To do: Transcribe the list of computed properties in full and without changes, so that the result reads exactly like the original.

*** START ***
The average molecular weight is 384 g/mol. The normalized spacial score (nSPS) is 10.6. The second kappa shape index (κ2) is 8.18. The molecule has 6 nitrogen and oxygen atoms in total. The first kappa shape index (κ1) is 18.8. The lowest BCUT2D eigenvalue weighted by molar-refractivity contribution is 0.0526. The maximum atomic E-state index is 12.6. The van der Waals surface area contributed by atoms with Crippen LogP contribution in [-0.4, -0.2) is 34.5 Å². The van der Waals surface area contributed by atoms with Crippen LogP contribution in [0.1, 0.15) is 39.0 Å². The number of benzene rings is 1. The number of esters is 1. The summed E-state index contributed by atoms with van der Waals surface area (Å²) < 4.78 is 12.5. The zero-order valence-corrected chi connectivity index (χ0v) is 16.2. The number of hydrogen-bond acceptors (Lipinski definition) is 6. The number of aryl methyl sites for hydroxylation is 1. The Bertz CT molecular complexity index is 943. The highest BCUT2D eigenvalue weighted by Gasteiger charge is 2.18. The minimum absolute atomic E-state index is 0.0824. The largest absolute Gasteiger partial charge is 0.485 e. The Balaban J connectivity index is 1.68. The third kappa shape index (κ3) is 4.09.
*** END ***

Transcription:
The average molecular weight is 384 g/mol. The normalized spacial score (nSPS) is 10.6. The second kappa shape index (κ2) is 8.18. The molecule has 6 nitrogen and oxygen atoms in total. The first kappa shape index (κ1) is 18.8. The lowest BCUT2D eigenvalue weighted by molar-refractivity contribution is 0.0526. The maximum atomic E-state index is 12.6. The van der Waals surface area contributed by atoms with Crippen LogP contribution in [-0.4, -0.2) is 34.5 Å². The van der Waals surface area contributed by atoms with Crippen LogP contribution in [0.1, 0.15) is 39.0 Å². The number of benzene rings is 1. The number of esters is 1. The summed E-state index contributed by atoms with van der Waals surface area (Å²) < 4.78 is 12.5. The zero-order valence-corrected chi connectivity index (χ0v) is 16.2. The number of hydrogen-bond acceptors (Lipinski definition) is 6. The number of aryl methyl sites for hydroxylation is 1. The Bertz CT molecular complexity index is 943. The highest BCUT2D eigenvalue weighted by Gasteiger charge is 2.18. The minimum absolute atomic E-state index is 0.0824. The largest absolute Gasteiger partial charge is 0.485 e. The Balaban J connectivity index is 1.68. The third kappa shape index (κ3) is 4.09.